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Etymology 1[edit]

From Middle English *comb, *cumb (> Scots cumb, coom (tub, cistern)), from Old English cumb (a vessel; a liquid measure), from Proto-Germanic *kumbaz (bowl, vessel). Compare German Kumpf (bowl).

Alternatively, perhaps from Latin cumba (boat, tomb of stone), from Ancient Greek κύμβη (kúmbē, hollow of a vessel, cup, boat).


coomb (plural coombs)

  1. An old English measure of corn (e.g., wheat), equal to half a quarter or 4 bushels.
    • 1866, James Edwin Thorold Rogers, A History of Agriculture and Prices in England, volume 1, page 168:
      It was equal to half a quarter, i.e. is identical with the coomb of the eastern counties.
    • 1790 July 13, Thomas Jefferson, U.S. Secretary of State, Plan for establishing uniformity in the Coinage, Weights, and Measures of the United States," report communicated to the House of Representatives:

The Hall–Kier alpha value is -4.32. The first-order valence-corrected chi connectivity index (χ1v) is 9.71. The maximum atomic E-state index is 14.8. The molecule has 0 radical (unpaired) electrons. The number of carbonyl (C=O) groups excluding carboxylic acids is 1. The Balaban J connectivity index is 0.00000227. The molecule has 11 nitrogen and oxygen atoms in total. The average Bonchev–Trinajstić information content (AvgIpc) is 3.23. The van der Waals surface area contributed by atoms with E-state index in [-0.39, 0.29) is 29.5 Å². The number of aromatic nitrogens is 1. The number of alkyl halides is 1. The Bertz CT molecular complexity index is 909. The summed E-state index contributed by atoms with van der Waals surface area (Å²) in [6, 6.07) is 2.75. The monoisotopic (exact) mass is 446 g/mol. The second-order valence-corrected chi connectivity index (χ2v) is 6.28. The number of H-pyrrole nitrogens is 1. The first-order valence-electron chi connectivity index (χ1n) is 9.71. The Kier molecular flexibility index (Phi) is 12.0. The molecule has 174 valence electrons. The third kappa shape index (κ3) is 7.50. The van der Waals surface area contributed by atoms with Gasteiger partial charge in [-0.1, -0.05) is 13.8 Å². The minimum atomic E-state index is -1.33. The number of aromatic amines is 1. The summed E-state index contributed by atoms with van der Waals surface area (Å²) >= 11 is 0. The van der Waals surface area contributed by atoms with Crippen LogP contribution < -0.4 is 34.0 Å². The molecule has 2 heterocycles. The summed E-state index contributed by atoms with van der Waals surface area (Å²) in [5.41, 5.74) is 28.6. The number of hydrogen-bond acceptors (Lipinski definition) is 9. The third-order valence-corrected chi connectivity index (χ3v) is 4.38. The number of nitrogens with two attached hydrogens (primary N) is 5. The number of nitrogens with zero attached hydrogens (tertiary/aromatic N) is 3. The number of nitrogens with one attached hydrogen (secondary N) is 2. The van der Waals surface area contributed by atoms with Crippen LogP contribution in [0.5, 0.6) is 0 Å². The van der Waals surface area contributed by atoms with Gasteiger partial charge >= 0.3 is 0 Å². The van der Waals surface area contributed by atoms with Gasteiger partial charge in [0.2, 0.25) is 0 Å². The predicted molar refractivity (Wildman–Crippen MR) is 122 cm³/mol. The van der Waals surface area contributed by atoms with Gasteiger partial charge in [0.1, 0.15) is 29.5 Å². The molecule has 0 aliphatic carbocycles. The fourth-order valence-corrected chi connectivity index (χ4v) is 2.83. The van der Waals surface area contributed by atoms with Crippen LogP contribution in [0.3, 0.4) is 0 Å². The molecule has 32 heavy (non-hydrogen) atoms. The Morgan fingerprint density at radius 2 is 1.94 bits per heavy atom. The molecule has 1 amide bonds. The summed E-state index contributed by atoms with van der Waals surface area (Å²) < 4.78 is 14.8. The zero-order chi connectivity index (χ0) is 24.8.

Two kilderkins, or strikes, make a measure called a barrel, liquid, and a coomb, dry; this last term being ancient and little used.
Alternative forms[edit]

Etymology 2[edit]

From Old English cumb, from Proto-Brythonic (compare Welsh cwm), from Proto-Celtic *kumbā.


coomb (plural coombs)

  1. Alternative spelling of combe
    • 1896, Thomas Hardy, chapter 4, in The Mayor of Casterbridge:
      From the centre of each side of this tree-bound square ran avenues east, west, and south into the wide expanse of corn-land and coomb to the distance of a mile or so.